The Notch signaling pathway is a highly conserved cell signaling system present in most multicellular organisms. Notch signaling plays a pivotal role in the regulation of many fundamental cellular processes such as proliferation, stem cell maintenance and differentiation during embryonic and adult development. The notch cascade consists of notch and notch ligands, as well as intracellular proteins transmitting the notch signal to the cell's nucleus. In mammalian cells, there are four different notch receptors, referred to as NOTCH1, NOTCH2, NOTCH3, and NOTCH4, which display both redundant and unique functions. Notch receptors are large single pass Type I transmembrane proteins. The extracellular domain of all Notch proteins contains 29–36 tandem epidermal growth factor (EGF)-like repeats, some of which mediate interactions with ligand. After specific ligand binding, the intracellular part of the Notch receptor is cleaved off and translocates to the nucleus, where it binds to the transcription factor RBP-J. In the absence of activated Notch, RBP-J represses Notch target genes by recruiting a corepressor complex. Notch signaling is dysregulated in many cancers, and faulty notch signaling is implicated in many diseases including CADASIL (Cerebral Autosomal Dominant Arteriopathy with Sub-cortical Infarcts and Leukoencephalopathy), T-ALL (T-cell acute lymphoblastic leukemia), Alagille syndrome, MS (Multiple Sclerosis), and myriad other disease states.
Tumor suppressor are proteins that slow down cell division, inhibit apoptosis or programmed cell death. When tumor suppressors don't work properly, cells can grow out of control, which can lead to cancer. Many different tumor suppressor proteins have been found, including p53, BRCA1, BRCA2, APC, and Rb protein. A tumor suppressor is like the brake pedal on a car. It normally keeps the cell from dividing too quickly, just as a brake keeps a car from going too fast. When something goes wrong with the gene, such as a mutation, cell division can get out of control. An important difference between oncogenes and tumor suppressor genes is that oncogenes result from the activation of proto-oncogenes, but tumor suppressor genes cause cancer when they are inactivated. Unlike the oncogene, tumor suppressor genes follow the "Two-hit hypothesis", which implies that both alleles that code for a particular protein must be affected before an effect is manifested. That means the mutation in tumor suppressor genes are recessive whereas mutant oncogenes are dominant.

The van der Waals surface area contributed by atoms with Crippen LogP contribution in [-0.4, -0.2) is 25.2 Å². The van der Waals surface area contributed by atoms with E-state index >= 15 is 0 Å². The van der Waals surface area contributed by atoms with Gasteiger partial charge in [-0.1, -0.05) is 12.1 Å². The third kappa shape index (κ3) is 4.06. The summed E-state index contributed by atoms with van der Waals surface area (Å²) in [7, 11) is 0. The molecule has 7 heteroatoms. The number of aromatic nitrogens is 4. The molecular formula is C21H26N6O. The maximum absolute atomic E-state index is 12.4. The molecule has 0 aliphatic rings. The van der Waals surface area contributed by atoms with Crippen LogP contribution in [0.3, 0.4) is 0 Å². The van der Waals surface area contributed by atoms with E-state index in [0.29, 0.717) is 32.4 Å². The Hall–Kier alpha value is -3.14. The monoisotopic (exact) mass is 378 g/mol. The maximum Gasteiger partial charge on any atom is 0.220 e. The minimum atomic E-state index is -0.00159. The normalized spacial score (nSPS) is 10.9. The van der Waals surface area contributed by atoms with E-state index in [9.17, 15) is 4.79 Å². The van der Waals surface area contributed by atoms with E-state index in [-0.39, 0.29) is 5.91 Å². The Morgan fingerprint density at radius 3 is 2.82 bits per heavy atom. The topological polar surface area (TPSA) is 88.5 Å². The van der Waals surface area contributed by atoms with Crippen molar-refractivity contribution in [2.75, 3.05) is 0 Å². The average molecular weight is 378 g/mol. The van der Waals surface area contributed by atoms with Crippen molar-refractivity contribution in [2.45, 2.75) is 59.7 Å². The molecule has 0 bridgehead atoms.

TP53 gene encoding tumor suppressor protein p53 is normally found at low levels, but when DNA damage is sensed, p53 levels rise and initiate protective measures. p53 binds to many regulatory sites in the genome and begins production of proteins that halt cell division until the damage is repaired. Or, if the damage is too severe, p53 initiates the process of programmed cell death, or apoptosis, which directs the cell to commit suicide, permanently removing the damage.
pRB, the product of the retinoblastoma tumor suppressor gene, operates in the midst of the cell cycle clock apparatus. Its main role is to act as a signal transducer connecting the cell cycle clock with the transcriptional machinery. In this role, pRB allows the clock to control the expression of banks of genes that mediate advance of the cell through a critical phase of its growth cycle. Loss of pRB function deprives the clock and thus the cell of an important mechanism for braking cell proliferation through modulation of gene expression.